Directed by: Neil LaBute
Written by:John C. Richards, James Flamberg
Starring: Morgan Freeman, Renee Zellweger, Chris Rock, Greg Kinnear, Aaron Eckhart, Allison Janney
Released: August 23, 2001
Grade: A+

Most filmgoers don’t associate films with their directors.  Can you name the last three films that Steven Spielberg directed?   If you don’t include the upcoming A.I., the correct answer would be Saving Private Ryan, Amistad and The Lost World.  A tough question but there are a select breed of lesser-known “cult” directors for which the question is easier to answer.  Kevin Smith is a perfect example.  He’s made just four films but I’m often asked “what’s your favourite Kevin Smith movie?”  For the record, Clerks is my favourite Smith movie but I also enjoyed Mall Rats, Chasing Amy and Dogma.  The point I’m making is that in rare instances people actually do know who made the film they’re watching.

I say this because Neil LaBute is fast becoming such a director.  He burst to acclaim when his very first film, In The Company Of Men, was named Time Magazine’s best film of 1997.  His follow up was the less successful Your Friends And Neighbours which didn’t receive a theatrical release in Australia.  Nurse Betty marks his third film but it’s the first time LaBute has directed a film he did not write himself.

Betty Sizemore (Zellweger) is a sweet young lady working at a local diner.  She happy with what life has provided her and her greatest pleasure comes from watching her precious daytime soapie.  Betty’s husband, Del (Eckhart), is sleeping around on her and instigating major drug deals but Betty’s innocence keeps her believing he really loves her.

When a drug deal goes wrong, two professional hitmen, Charlie (Freeman) and Wesley (Rock), kill Del in his home unaware that Betty has been watching in the room next door.  The shock of seeing her husband brutally murdered sends Betty into a bizarre case of shock that defies belief.  She suddenly believes she’s the ex-fiancé of Dr David Ravell (Kinnear), a television character in the soapie.  Her departure to L.A. to be with David sparks a riotous comedy.  Charlie and Wesley discover that Betty was a witness and are hunting her to finish the job.  Two local police officers know she saw the killers and they’re hunting her for evidence.  But Betty only has eyes for the fictitious David Russell (aka George McCord) who’s in for the surprise of his life when she arrives.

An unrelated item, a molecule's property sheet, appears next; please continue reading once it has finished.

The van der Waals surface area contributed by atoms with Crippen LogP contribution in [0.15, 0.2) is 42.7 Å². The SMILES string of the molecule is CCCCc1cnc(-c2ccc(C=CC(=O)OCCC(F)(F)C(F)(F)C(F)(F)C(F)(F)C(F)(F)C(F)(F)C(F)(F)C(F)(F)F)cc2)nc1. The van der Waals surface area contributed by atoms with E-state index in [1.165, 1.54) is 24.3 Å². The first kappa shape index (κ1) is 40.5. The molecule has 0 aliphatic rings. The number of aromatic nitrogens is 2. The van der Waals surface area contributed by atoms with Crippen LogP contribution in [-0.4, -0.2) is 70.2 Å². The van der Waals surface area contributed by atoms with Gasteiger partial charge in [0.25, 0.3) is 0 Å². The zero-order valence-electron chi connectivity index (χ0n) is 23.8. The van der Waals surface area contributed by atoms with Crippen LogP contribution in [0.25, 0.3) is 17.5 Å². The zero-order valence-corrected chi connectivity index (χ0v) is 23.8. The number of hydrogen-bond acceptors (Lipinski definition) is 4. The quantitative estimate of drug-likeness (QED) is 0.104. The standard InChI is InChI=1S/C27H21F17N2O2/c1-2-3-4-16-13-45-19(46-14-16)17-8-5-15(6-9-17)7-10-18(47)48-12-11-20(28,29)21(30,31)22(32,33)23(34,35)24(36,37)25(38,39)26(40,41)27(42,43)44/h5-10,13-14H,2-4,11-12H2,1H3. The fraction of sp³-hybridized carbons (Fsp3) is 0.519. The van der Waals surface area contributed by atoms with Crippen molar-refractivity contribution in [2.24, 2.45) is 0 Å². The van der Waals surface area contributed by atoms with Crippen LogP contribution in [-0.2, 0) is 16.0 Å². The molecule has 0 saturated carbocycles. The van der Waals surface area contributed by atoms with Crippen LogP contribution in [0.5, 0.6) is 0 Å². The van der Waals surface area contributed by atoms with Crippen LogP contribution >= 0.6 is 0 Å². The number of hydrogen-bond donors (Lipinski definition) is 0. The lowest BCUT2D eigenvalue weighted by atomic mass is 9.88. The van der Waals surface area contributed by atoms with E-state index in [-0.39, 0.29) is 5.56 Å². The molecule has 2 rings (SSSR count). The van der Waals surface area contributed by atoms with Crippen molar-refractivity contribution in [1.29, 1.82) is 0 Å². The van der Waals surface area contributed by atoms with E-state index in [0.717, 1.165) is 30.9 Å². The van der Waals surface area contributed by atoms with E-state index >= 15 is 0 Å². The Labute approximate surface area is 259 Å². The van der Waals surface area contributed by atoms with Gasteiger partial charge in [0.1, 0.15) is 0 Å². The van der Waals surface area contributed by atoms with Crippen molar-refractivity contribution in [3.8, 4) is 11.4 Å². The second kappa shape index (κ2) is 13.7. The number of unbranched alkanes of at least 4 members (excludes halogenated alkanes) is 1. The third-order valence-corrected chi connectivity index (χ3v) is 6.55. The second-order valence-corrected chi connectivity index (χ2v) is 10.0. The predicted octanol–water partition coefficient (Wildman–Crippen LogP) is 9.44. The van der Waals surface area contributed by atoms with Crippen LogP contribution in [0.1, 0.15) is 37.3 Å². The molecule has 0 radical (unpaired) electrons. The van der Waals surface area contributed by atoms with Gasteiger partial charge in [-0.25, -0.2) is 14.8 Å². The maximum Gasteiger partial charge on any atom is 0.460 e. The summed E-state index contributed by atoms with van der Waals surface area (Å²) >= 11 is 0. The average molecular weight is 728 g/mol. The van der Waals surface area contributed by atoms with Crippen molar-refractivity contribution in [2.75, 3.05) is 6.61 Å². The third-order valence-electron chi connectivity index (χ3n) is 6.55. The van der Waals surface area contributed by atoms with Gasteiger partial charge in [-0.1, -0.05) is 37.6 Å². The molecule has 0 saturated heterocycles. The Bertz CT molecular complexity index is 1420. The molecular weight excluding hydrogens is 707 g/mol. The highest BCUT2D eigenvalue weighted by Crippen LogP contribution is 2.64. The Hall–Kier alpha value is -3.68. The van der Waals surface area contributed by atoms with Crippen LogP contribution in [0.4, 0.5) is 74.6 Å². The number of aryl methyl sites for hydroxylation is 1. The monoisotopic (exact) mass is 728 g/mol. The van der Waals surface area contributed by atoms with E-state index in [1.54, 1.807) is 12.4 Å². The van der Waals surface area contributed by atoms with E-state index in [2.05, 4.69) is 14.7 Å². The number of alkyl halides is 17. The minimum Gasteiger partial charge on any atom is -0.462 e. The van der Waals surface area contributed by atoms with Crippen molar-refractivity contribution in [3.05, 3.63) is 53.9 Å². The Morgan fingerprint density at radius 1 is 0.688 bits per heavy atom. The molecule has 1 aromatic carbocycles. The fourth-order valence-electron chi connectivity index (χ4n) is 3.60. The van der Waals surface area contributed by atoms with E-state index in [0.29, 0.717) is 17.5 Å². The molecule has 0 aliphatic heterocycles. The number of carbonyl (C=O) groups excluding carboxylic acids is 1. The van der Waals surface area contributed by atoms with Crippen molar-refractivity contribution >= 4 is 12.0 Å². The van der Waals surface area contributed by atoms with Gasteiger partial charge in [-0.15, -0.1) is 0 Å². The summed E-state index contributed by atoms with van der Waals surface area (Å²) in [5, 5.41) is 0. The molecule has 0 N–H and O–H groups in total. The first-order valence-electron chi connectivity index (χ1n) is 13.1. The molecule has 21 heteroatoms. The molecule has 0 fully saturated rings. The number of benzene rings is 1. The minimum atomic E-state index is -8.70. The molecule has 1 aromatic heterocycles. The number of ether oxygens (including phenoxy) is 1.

Nurse Betty is the most intelligently funny black comedy since Election.  The characters are all insane but the frequent twists push the story in new directions.  The freshness of the idea rubs off onto the cast who give honestly realistic performances.  Despite the craziness of the whole situation, they act as if it’s a serious drama.

Renee Zellweger is incredible and her Golden Globe winning performance is the best since, well, Renee Zellweger in Bridget Jones’s Diary.  Morgan Freeman is always good but recent criticisms of Greg Kinnear and Chris Rock can be dispelled (at least for the time being) as they’ve finally found the perfect film for their limited ability.

One feels this is a screenplay that wouldn’t ordinarily have been produced had a quality director like LaBute not signed on.  The early graphic violence and complicated plot would not have grabbed the intention of studios preferring less risky ventures (e.g. Jurassic Park 3).  Dedicated to breaking new grounds, directors like LaBute, Kevin Smith and Paul Thomas Anderson are even more important than the Steven Spielbergs of today.

Nurse Betty won the best screenplay prize in Cannes last year and received a release in the United States thereafter but it’s taken a long twelve months for the film to make it to Australia.  The wait has been worth it.  Very well worth it.